Friday, October 28, 2016

You’re Going to Have Lunch Anyway, Why Not Take a Customer?

The Law of the Lunch

There are very few things in business that are as important as the business lunch, about which absolutely nothing can be found in textbooks, MBA programs, seminars or conferences. The business lunch is a respected institution, virtually mandatory, and universally conducted according to a fixed ritual.

He or she who does the inviting does the paying! Conversation starts and for a long while remains in the area of seemingly idle chatter (also known as “jibber – jabber” or “chit – chat”) about personal interests in recreational pursuits, entertainment media, family matters, and mutual acquaintances. And don’t forget children and grandchildren, the Super Bowl and March Madness, the weather (but stay clear of politics and religion). Business is finally and gradually crept up upon while carefully avoiding any implications that the lunch exists specifically to enhance the lunchee’s opinions about the lunchor and the lunchor’s assessment of the lunchee (do we like each other?).

The business lunch and its rituals are based on the established fact that important buying decisions are rarely made on price alone or only on technical support, customer service, delivery, technical specifications or vendor competence and reputation. The lunch exists to learn about things that aren’t said, to help to establish and strengthen relationships of personal trust and understanding, to create commercial friendships and compromises, to facilitate favors hoped for and favors given, to go beyond technicalities and legalities in getting and supporting some sort of sale.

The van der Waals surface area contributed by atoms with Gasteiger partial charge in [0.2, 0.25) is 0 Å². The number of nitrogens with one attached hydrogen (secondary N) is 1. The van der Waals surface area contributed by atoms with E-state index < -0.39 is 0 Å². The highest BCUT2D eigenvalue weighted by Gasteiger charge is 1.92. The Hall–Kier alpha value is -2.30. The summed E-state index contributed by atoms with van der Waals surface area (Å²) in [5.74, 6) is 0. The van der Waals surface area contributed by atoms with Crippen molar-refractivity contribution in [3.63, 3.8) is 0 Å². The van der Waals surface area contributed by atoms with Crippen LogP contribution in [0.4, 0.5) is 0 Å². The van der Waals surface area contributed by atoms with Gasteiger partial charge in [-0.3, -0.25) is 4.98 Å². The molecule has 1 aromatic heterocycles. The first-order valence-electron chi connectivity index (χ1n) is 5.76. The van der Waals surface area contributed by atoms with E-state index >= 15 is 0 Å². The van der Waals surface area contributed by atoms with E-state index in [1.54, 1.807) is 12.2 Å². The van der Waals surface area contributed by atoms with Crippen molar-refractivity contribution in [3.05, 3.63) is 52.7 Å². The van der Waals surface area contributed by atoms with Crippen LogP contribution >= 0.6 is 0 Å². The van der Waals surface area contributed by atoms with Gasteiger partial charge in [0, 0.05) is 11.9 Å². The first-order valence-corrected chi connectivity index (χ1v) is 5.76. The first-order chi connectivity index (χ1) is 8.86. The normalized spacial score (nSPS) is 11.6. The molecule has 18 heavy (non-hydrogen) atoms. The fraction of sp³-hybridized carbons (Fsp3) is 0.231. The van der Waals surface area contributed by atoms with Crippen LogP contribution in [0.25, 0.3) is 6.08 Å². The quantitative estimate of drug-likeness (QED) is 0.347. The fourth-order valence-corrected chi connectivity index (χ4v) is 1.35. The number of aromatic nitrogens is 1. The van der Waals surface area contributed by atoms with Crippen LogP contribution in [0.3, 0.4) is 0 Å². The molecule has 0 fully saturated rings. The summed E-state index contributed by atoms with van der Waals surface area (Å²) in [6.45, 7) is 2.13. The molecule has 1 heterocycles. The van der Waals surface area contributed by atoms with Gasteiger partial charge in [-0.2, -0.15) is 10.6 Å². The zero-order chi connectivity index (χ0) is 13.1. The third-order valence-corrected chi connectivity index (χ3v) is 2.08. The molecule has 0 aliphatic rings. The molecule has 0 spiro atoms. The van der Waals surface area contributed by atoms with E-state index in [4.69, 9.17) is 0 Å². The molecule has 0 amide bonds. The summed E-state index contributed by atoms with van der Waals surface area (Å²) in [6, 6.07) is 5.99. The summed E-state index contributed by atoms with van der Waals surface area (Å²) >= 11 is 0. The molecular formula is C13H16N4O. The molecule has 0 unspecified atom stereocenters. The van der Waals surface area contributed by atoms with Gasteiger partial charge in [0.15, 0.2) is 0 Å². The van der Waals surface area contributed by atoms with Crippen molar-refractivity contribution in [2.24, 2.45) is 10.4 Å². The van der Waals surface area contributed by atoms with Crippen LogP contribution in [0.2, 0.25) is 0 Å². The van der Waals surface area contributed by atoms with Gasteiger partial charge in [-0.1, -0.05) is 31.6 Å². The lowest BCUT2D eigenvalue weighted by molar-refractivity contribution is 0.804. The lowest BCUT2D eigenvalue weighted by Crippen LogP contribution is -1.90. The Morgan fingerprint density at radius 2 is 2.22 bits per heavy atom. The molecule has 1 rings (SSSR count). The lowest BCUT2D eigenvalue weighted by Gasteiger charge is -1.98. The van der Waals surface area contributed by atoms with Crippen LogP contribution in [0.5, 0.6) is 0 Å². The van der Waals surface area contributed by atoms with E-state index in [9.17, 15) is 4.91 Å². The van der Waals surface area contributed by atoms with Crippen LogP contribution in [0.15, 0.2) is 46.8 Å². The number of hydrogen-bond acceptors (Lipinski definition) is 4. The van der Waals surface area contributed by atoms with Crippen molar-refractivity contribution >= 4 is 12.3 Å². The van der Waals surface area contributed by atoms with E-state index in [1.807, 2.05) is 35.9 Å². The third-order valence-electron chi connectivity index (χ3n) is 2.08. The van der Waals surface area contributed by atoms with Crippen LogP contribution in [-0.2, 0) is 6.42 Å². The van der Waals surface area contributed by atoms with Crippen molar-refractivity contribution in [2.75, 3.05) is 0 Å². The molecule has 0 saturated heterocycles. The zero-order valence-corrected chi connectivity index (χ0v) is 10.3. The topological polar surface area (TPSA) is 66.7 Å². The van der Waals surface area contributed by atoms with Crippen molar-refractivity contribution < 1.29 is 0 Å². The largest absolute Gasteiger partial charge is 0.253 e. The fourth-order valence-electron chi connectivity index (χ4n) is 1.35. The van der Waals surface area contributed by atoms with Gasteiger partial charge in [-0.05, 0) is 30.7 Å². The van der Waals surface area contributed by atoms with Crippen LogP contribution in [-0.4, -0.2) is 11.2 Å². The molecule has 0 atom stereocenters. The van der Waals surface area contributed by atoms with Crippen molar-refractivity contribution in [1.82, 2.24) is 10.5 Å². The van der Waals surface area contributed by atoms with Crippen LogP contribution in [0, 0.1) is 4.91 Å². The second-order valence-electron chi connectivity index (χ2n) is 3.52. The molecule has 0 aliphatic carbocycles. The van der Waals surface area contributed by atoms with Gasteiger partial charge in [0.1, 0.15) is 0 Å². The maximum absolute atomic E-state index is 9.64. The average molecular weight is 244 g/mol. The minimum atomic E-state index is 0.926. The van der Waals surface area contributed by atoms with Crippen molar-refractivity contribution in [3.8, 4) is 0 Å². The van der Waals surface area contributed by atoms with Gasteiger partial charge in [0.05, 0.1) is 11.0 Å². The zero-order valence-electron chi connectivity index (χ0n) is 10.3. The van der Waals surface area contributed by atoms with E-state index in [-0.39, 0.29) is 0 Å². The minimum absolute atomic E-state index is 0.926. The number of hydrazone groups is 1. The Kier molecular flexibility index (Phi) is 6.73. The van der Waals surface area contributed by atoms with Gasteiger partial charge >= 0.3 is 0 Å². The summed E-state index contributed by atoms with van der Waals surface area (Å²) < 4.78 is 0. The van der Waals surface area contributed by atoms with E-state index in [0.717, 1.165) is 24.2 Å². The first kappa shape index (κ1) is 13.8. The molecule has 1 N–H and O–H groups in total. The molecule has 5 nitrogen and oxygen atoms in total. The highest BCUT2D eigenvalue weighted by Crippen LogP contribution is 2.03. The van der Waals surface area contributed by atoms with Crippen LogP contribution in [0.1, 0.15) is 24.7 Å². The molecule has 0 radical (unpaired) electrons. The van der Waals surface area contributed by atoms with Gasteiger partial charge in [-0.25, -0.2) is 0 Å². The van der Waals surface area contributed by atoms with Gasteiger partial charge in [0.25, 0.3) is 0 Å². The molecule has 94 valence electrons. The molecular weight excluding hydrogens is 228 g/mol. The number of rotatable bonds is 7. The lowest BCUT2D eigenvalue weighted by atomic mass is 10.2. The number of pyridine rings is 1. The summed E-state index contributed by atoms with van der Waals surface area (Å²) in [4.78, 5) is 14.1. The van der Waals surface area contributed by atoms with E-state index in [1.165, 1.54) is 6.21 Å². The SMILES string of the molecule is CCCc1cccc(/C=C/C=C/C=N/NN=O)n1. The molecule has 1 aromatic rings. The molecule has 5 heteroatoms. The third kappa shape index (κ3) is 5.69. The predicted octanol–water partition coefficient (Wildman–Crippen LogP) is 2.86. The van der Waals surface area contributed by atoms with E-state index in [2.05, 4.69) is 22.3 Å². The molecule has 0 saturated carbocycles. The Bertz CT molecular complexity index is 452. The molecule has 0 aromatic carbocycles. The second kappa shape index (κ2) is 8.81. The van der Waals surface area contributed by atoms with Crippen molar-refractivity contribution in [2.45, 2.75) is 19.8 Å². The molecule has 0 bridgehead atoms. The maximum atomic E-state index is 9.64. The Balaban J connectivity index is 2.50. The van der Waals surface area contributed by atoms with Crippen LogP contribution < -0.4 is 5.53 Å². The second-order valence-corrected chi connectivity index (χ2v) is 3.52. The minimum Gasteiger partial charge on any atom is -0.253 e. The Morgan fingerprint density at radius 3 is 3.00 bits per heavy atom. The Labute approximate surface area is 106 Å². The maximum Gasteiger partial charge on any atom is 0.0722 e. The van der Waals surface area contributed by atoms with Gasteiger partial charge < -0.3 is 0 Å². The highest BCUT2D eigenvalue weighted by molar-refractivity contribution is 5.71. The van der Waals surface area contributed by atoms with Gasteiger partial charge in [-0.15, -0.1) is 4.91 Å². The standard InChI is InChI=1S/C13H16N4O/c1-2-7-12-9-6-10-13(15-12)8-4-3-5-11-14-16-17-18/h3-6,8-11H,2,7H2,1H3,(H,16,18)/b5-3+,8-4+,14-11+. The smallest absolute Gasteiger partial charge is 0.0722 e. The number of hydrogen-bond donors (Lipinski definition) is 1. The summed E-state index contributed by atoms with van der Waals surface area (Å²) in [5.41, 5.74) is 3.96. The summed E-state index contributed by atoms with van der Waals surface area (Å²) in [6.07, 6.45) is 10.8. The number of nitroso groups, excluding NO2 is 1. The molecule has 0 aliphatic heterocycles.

So don’t disparage it or miss the opportunities they can present.

Tuesday, October 18, 2016

A Thriving Industry by Any Other Name… Apparel, Apparel, Wait, What?!

Don’t look now, but the apparel industry is slowly, quietly but distinctly making its way back to the U.S., and some of our apparel friends in the Decorated Apparel Market are doing their best to move things right along. An article in the September/October issue of Textile World magazine highlights the findings of the National Council of Textile Organizations (NCTO). As countries outside the U.S. began to be hit with rising labor costs, shipping costs and energy bills, textile production began to find its way home. In numbers large enough to export to other countries!

Last year, American-made textiles generated $56.7 billion, a five-year increase of 13.4%. Big Box giant Wal-Mart, a former leader in off-shore strategy to lower prices, committed to increase its spending with American suppliers by $50 billion over the next 10 years. Why? Fast turn-around, high quality, low risk and cost saving! And as textiles become more available here at home, apparel manufacturers are re-thinking their strategy. Take well known Gildan, for example:

Peter Iliopoulos, Gildan’s senior VP of Public & Corporate Affairs points out, “We have invested $350 million in the U.S. in the past three years. Gildan has leveraged the great quality and superior value of USA cotton with a strong base of skilled labor, low energy costs and a stable investment climate.” Drawing their line in the sand, the Gildan official goes on to state, “We believe that U.S. consumers will increasingly position their support behind brands and companies that are investing in the USA.”

And don’t look now, but jobs at Gildan have grown by 60% since 2010, not including the 700 that were added in 2016. And sales? Since 2010, net sales have increased 96%. Kind of reminds me of the good old days. And if this is a trend – and certainly the growth noted in this article that is documented through the last 10 years – what a great bellwether for the embellishment side of the industry!

To read this article in its entirety, click here.
To learn more about the NCTO, click here.